In true William style, he soon lost interest in The New Zealand Company and moved on to what would have been the earliest form of the colonial government.  It was his passionate opinions of a self-governing New Zealand that made him journey to London to face up to the big wigs.  There he met with The New Zealand Company founder Edward Gibbon Wakefield (brother to William and Arthur Wakefield) and shared his ideas for the future path of New Zealand.  Probably feeling like he was talking to a brick wall, you can imagine his surprise when he returned to New Zealand after a few years of traveling to discover that New Zealand had indeed broken away from London and a Premier (Prime Minister) had been elected in.

It only took 13 days for William to kick Henry Sewell off the Premier seat.  He must have been too smug about it as the same thing happened to him 13 days later by Edward Stafford.  Announcing his semi-retirement from politics, William worked away quietly in the background, alarmed by Edward’s handling of Maori affairs.  I think it was the brutal land wars that made William change his views of how Maori land rights should be handled.  Sending in armies against the Maori was not the right way.  William had truly changed his mind of this matter and again, historians don’t completely trust that this was not to benefit William personally somehow rather than being a true change of heart.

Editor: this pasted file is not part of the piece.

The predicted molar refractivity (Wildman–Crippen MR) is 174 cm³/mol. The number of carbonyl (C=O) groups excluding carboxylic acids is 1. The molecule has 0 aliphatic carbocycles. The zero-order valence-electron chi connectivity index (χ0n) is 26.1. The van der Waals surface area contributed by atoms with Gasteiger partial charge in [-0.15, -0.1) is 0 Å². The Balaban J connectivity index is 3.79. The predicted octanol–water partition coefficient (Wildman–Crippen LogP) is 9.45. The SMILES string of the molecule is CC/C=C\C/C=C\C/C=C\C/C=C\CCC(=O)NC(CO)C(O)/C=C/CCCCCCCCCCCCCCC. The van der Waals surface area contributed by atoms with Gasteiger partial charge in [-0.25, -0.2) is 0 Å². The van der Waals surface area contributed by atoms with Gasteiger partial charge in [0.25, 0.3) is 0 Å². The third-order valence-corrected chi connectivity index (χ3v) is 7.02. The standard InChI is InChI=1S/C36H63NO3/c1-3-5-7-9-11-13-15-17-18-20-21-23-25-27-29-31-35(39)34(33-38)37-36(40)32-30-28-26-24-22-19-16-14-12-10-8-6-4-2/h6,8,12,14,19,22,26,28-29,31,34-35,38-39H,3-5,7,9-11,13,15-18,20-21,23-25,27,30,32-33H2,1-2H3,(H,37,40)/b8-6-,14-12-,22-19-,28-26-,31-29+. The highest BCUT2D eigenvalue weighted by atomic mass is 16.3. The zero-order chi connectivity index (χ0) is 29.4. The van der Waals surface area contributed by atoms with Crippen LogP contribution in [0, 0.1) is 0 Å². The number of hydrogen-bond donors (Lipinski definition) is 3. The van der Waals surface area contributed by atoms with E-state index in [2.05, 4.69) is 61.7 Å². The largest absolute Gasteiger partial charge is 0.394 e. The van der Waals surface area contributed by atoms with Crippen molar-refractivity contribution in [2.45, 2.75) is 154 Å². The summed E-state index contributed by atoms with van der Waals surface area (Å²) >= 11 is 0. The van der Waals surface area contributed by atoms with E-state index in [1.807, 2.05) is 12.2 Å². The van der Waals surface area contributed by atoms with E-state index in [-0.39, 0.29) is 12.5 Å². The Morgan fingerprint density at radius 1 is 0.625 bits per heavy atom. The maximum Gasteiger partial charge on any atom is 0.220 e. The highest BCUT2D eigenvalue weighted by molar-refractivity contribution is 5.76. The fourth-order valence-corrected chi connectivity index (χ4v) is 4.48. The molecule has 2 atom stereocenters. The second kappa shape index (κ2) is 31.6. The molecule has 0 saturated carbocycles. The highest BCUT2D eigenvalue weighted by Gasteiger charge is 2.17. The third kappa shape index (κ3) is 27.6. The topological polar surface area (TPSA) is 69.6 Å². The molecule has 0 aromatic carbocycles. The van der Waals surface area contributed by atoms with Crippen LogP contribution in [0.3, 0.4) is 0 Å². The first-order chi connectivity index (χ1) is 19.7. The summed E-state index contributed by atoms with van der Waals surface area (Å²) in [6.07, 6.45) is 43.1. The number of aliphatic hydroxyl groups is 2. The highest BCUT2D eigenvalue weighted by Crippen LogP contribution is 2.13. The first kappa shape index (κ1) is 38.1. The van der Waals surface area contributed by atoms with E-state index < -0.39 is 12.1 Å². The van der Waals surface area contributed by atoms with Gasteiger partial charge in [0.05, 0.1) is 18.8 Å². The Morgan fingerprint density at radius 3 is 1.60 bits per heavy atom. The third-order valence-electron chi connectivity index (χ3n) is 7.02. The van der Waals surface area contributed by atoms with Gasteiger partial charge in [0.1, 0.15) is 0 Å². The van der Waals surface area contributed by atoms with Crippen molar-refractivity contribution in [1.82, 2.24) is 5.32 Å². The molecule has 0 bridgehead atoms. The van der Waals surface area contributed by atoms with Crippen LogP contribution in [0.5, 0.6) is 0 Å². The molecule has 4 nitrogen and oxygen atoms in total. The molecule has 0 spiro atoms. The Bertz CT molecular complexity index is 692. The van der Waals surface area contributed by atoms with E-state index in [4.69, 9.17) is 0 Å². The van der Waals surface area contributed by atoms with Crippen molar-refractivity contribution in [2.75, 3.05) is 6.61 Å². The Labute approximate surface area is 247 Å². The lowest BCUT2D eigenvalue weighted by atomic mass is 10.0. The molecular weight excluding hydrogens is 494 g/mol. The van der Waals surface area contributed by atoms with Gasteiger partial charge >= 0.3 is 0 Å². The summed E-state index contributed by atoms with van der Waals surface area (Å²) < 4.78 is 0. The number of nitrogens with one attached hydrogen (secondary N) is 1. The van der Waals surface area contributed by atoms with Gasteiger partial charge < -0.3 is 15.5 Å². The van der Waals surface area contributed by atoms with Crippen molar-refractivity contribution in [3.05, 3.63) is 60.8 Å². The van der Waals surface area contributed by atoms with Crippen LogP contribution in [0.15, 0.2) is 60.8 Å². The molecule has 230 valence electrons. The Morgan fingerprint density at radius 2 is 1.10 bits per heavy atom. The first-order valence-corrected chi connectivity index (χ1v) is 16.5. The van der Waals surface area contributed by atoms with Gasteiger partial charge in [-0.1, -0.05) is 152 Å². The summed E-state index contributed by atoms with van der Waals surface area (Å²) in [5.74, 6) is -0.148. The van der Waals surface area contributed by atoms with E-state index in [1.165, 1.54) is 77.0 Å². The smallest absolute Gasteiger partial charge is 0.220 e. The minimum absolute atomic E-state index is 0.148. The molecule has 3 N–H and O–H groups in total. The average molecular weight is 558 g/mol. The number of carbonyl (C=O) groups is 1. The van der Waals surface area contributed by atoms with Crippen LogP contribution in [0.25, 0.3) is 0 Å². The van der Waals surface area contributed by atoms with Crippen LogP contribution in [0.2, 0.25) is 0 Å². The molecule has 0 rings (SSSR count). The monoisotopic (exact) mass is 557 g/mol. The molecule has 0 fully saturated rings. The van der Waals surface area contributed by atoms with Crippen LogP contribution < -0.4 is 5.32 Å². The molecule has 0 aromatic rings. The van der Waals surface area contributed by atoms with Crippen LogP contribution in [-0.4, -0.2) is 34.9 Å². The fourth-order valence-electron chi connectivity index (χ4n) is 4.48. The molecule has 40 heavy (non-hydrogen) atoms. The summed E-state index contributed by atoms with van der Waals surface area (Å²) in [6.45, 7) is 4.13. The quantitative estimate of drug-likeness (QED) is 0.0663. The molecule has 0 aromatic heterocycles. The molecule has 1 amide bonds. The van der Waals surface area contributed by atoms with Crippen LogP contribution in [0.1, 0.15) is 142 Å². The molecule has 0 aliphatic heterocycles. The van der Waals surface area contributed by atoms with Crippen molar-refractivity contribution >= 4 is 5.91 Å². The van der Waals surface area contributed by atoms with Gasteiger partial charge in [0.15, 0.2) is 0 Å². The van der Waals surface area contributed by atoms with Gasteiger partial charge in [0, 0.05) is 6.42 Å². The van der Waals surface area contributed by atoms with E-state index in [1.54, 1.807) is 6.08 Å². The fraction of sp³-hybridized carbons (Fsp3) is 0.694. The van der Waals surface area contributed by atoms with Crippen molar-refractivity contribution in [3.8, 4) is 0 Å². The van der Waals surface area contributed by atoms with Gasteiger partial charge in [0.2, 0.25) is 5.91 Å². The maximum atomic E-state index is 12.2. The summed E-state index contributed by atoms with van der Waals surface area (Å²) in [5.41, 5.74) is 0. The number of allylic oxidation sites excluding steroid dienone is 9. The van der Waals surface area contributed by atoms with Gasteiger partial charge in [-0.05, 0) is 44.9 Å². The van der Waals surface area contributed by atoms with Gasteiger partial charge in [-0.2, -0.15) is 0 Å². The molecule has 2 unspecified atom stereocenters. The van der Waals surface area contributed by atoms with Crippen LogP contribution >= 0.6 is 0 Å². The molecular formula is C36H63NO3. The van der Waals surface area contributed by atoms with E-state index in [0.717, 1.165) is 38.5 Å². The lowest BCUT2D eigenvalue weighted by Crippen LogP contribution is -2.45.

Seeing that Sarah and he would go on to adopt a Maori boy as their own shows that Maori affairs did concern William greatly.  Ngataua Omahuru was only 6 years old when he discovered hiding alone on a bloody battlefield.  He was put in European clothes and baptized William Fox Jr. as William was the attending MP that day.  Young William was bounced around boarding schools for a while and finally came to stay with the Fox’s a few years later where they became a tight family unit.

In 1861, William was back as Premier and made huge changes to Maori rights.  Not well liked, William was soon kicked off his chair and with this; he left the country for a while.  By 1869, William was back in town and managed (yes folks, for the 3rd time) to win back his Premiership.  Managing to stay in the job till 1872, he was defeated due to his sudden non-interest in what was going on.

In 1879, William was knighted as a commander in the order of St Michael and St George.  His main passion at that time was the Temperance Movement.  William now seems to fade away into the background, happy to leave the games to younger men and enjoy his life in the beauty of New Zealand.

When he was 80, he climbed Mount Taranaki – always loving to spend his days outside.  He died the following year in 1893.  William is remembered today in the naming of the town of Foxton and Fox Glacier – which he painted in 1872.  It was then known as Albert’s Glacier but was renamed to honour William.

*painting of Fox Glacier courtesy of*